club monaco toronto

Club Monaco is permanently closing its flagship Toronto store this week after 25 years

Club Monaco, the Canadian-founded clothing brand known for its upscale casual wear, is officially closing its sprawling flagship store in the heritage Lillian Massey building at Bloor and Queen's Park this week.

The now Ralph Lauren-owned and New York-based company has occupied a portion of the gorgeous early-20th century neoclassical edifice at 157 Bloor St. W for an entire 25 years this month, but the nearly 20,000-square- foot space it occupies across two floors is now up for lease as of April.

The store is architecturally known for its mens' section's arched ceiling complete with skylights in what used to be an indoor swimming pool room, as well as the towering Indiana Limestone pillars that line its entrances. A portion of the space has already been closed to the public following a clearout sale this past weekend.

A corner landmark of historical significance, the building also houses multiple offices for the nearby University of Toronto, including for its Centre for Medieval Studies and Division of University Advancement.

Club Monaco has long used the exterior space along the two thoroughfares to hold pop-up markets during the warmer months, and at one point tried its hand at on-site restaurants, too, to complement its quality mens and womens staples.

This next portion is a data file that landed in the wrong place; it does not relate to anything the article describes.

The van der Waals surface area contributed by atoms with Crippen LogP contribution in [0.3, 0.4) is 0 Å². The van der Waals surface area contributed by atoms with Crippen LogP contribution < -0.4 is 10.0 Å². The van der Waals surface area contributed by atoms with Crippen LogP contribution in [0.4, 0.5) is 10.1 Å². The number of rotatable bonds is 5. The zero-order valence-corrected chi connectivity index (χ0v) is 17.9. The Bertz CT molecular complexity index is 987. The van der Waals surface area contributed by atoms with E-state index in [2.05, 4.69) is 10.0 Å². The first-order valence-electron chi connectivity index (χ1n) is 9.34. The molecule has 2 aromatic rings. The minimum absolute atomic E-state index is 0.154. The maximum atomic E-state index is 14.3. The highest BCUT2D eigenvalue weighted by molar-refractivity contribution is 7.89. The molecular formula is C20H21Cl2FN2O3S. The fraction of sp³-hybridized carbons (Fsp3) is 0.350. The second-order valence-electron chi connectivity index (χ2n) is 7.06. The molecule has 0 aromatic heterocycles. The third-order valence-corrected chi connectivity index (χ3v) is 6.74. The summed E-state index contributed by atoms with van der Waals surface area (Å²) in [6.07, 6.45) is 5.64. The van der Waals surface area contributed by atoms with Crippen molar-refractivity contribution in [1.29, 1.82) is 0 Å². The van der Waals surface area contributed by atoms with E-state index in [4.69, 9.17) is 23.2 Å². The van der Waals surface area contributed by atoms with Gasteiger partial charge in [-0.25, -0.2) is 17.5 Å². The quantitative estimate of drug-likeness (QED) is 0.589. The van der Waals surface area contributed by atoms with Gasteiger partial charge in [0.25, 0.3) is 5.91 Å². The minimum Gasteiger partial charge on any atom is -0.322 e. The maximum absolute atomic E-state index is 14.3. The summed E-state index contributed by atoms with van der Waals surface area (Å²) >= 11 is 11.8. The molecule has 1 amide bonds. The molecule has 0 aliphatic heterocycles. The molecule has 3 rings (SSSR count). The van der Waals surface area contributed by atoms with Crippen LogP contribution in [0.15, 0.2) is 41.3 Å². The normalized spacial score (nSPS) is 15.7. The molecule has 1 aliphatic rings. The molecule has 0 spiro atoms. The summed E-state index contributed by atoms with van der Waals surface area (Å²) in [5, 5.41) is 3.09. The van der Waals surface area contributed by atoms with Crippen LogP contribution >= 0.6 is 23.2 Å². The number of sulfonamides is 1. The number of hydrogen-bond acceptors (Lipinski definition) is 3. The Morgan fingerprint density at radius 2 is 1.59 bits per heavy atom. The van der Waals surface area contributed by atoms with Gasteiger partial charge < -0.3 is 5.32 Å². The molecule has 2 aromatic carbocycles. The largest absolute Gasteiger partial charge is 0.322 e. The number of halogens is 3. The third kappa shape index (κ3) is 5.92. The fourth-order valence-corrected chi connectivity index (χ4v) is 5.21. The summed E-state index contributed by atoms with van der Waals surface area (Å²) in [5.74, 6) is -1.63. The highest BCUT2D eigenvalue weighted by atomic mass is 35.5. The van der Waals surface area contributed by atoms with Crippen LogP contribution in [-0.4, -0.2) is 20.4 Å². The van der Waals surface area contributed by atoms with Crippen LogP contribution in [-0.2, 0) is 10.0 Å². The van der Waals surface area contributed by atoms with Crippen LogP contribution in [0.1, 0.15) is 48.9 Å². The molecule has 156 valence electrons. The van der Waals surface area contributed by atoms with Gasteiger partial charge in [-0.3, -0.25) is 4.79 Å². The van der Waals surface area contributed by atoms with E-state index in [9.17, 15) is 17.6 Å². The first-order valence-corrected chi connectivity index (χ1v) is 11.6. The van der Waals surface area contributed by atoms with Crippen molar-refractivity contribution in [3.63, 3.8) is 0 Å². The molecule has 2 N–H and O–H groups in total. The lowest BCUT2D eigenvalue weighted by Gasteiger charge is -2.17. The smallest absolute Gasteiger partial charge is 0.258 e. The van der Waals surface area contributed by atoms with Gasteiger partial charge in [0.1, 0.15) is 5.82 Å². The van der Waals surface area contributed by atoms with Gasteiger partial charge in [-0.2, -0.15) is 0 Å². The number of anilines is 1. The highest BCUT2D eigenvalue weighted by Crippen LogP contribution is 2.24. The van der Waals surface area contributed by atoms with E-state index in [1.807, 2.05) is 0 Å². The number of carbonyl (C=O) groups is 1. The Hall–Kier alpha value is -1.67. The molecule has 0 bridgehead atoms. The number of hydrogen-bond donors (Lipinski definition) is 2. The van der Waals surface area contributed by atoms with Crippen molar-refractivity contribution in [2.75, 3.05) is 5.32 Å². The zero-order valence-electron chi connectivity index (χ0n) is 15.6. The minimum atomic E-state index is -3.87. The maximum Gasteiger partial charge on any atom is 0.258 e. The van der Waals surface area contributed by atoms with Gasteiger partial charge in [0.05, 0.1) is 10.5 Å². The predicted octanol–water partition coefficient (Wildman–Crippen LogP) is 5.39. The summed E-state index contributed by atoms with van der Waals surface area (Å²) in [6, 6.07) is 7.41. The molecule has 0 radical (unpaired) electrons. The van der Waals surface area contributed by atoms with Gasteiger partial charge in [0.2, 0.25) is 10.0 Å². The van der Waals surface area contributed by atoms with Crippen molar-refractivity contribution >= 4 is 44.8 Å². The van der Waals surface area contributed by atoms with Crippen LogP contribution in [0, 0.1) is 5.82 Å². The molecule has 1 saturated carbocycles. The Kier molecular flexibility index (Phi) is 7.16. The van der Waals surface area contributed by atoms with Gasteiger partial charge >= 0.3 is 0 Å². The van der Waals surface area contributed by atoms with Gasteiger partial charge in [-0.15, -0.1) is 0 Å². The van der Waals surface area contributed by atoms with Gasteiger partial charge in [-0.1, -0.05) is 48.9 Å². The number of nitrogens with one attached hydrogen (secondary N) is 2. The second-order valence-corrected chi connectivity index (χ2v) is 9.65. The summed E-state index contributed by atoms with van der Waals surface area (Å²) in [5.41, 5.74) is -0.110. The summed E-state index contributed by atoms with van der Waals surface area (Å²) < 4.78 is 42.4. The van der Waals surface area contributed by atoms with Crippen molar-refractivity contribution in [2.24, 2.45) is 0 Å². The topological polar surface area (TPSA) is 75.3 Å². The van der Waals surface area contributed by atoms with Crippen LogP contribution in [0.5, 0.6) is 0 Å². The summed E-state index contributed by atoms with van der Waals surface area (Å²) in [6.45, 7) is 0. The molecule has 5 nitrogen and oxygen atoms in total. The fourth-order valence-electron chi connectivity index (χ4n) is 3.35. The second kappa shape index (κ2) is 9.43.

Beyond the product itself, the store was a well-appointed destination in its own right. 

Though the rent for prospective tenants is not disclosed by listing firm CBRE, the TMI — which is the taxes, maintenance and insurance costs in addition to the monthly rent — is a whopping $361,735 per year.

Club Monaco still has 139 remaining stores, including several in and around Toronto at Promenade, Fairview, Yorkdale, Square One, Eaton Centre and Sherway Gardens malls, as well as one outpost near Queen and Spadina and another north of Yonge and Eglinton, and an outlet store in nearby Halton Hills.

A representative from the brand did not respond to an inquiry about why it was vacating the flagship space by the time of publication, though it's very possible that like many businesses, the pandemic and resulting forced closures amid long-running lockdown had something to do with it.

No word yet on what may replace it, though parent company Ralph Lauren told Retail Insider in the fall that it will not be moving into the space, but it or one of its banners may be occupying a storefront in the neighbourhood "in the near future."

Lead photo by

James Mills Studio

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